Energy Policy: Nuclear power is the only sensible and efficient long-term source of energy. While we should not limit ourselves to one or two sources, nuclear power is the safest, most cost-effective, and most infrastructurally-viable option. We have allowed the enviro-nuts to scare us with images of Chernobyl (crappy Soviet technology combined with human error) and Three Mile Island (crappy American technology combined with human error - and nobody even died!) while even France generates the vast majority of its electricity by way of modern nuclear reactors.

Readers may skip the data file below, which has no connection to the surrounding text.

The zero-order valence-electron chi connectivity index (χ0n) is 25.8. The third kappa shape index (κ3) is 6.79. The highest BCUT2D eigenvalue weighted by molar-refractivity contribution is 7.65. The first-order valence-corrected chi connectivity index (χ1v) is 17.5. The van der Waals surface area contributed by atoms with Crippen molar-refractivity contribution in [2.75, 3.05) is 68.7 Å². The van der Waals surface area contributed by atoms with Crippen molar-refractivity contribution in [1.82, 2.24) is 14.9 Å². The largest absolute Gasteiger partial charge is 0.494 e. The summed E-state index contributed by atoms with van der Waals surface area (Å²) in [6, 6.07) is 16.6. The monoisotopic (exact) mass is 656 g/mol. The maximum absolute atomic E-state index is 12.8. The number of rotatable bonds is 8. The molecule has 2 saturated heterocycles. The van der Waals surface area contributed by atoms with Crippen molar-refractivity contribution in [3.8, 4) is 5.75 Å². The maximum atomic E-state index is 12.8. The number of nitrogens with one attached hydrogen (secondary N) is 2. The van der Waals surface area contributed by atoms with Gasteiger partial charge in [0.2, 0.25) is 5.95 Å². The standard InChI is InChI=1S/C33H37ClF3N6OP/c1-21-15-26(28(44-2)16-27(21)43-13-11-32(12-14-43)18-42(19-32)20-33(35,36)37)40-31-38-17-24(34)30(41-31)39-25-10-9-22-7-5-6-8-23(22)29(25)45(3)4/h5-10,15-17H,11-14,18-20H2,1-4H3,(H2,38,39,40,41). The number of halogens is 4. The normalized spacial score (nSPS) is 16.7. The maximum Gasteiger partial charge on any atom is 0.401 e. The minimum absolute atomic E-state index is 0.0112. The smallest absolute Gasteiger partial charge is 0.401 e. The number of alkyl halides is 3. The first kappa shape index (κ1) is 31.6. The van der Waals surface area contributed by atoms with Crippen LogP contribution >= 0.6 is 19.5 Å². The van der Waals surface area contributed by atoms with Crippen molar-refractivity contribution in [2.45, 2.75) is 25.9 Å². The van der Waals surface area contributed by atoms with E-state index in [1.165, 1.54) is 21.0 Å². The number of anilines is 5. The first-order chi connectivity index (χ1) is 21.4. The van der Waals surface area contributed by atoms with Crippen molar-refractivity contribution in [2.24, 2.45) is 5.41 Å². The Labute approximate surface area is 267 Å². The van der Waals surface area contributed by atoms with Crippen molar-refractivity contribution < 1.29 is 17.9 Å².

Guns (2nd Amendment): I support the repeal of ALL gun control laws - 1934 NFA, 1968 GCA, 1986 Hughes Amendment, 922r import restrictions - as well as unconditional incorporation of the 2nd Amendment against the states. Posession of small arms that are on-par with those the military uses by civilians is the best way to secure liberty for all. Allowing governments to have a monopoly on the use of force has always resulted in tyranny and sometimes genocide. Gun control laws do nothing but punish the innocent due to the behavior of the guilty. They also restrict supply of certain types of firearms, allowing only the wealthy and well-connected to obtain such things as select-fire weapons and destructive devices. We accomplish nothing but the criminalization of self-defense when we pass laws that restrict or prohibit the use of firearms technology. Anyone who believes that there should be "reasonable restrictions" on the last line of defense that we have against tyranny is a willful accessory to tyranny. The 2nd Amendment lets us all know that we have the right to defend ourselves, our property, and our Constitution from any who would try to destroy or subvert them - essentially, it is the "fangs & claws" of our Constitution, which was meant to restrain the government and not the people.